Not that long after the Coffee Spot began, a speciality coffee shop, The Wren, opened inside an old church in the heart of the City of London. I was (and am) extremely fond of it and therefore am rather annoyed with myself that I’ve overlooked another coffee shop in a church, Host Café, which predates The Wren.
That I discovered it was purely by chance. Looking for the newly-opened Rosslyn Coffee last summer, I stumbled across the church, St Mary Aldermary, home to Host Café and just around the corner from Rosslyn. I vowed to return, but such has been my hectic travel schedule that I wasn’t able to keep my promise until just before Christmas.
Whereas the Wren feels like a church given over to a coffee shop, Host Café feels like a coffee shop in the back of the church. It makes for a magnificent setting, putting the church right in the heart of the community. When it comes to the coffee, there’s a blend plus decaf from Mission Coffee Works (another unsung hero of London’s speciality coffee scene), served from a standard espresso menu, along with an Aeropress option, plus sandwiches, soup and a selection of cakes.
Today’s Travel Spot represents a somewhat new direction for the Coffee Spot. Traditionally, I’ve written about coffee/coffee shops in my main posts, or about my specific travels in the Travel Spot posts. Today represents the first time that I’ve written about a general travel subject: jet lag.
Normally when I write about my flying, I stick to the actual experience. However, criss-crossing the globe has its downsides, one of which is the crushing tiredness that is jet lag. I’ve never been as tired as when I’m suffering from jet lag (caveat: I’ve never had children, so cannot compare my experiences to having a new-born in the house).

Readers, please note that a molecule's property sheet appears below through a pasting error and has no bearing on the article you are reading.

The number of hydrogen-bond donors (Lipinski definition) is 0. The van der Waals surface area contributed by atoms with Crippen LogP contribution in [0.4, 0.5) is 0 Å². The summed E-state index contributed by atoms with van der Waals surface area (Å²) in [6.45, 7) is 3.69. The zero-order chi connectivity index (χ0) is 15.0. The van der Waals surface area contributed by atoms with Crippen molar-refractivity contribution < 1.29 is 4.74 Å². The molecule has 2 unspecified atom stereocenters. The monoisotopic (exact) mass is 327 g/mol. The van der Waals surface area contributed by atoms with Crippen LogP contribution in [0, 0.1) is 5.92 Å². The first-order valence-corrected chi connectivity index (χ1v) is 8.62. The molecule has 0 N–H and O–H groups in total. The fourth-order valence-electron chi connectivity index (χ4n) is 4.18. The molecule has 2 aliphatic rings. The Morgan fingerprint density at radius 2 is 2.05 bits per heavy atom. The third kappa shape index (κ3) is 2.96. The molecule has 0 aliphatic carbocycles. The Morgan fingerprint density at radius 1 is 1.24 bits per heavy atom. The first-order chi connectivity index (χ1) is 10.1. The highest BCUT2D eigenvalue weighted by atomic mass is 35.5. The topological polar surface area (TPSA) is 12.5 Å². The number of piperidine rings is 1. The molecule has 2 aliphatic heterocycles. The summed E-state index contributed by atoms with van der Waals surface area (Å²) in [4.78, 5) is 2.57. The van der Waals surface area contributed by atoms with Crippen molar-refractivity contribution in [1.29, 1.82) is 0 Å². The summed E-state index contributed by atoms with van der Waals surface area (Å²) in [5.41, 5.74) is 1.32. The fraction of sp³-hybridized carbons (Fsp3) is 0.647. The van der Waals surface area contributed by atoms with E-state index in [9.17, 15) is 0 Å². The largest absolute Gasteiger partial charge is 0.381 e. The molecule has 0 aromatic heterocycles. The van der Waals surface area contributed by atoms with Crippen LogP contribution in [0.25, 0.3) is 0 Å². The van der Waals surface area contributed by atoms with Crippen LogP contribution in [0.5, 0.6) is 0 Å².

I’ve been suffering from jet lag on my current trip to Shanghai, which is what prompted me to write this piece. Like all my Travel Spots, it’s about my subjective experiences: the times when I’ve had jet lag, what causes it and what I do (sometimes not very successfully) to avoid it. If this one is well received, then I might write more occasional posts like this.
In keeping with the best Edinburgh coffee shop traditions, you’ll find Cairngorm Coffee in a basement, occupying a pair of joined spaces under a row of houses on the steeply-sloping Frederick Street. This is one of two branches, the other, on Melville Place, having opened in April 2015. This, however, is the original Cairngorm Coffee, having first opened its doors in March 2014, which means that it celebrates its fifth birthday this month.
Cairngorm Coffee started life as a multi-roaster, showing-casing coffee from across Europe. However, in April 2018, Cairngorm started roasting its own coffee. For now, the roastery is based in the family-owned café in Kingussie, just off the A9 in the heart of the Cairngorm mountains, but there are plans to move it to Edinburgh.
The coffee operation at Frederick Street is fairly simple, with a single-origin on espresso and another on batch-brew, although you’ll find a wider range at Melville Place. The coffee options change on a monthly basis and are served from a concise drinks menu, where they’re joined by an equally concise tea selection. If you’re hungry, there’s a short breakfast/lunch menu, heavily biased towards sandwiches and toast, plus a selection of cakes and pastries.
Sharps Coffee Bar, on Windmill Street, is something of a fixture in the London speciality coffee scene, having been around almost as long as the Coffee Spot. For those who don’t know, Sharps is a two-for-one, with a barber shop at the back and a lovely coffee bar at the front. It started life with London coffee legends Dunne & Frankowski, but it was taken in-house in 2014, with some equally famous names, such as Michael Cleland (Assembly) and David Robson (ex-Association Coffee) taking over behind the counter.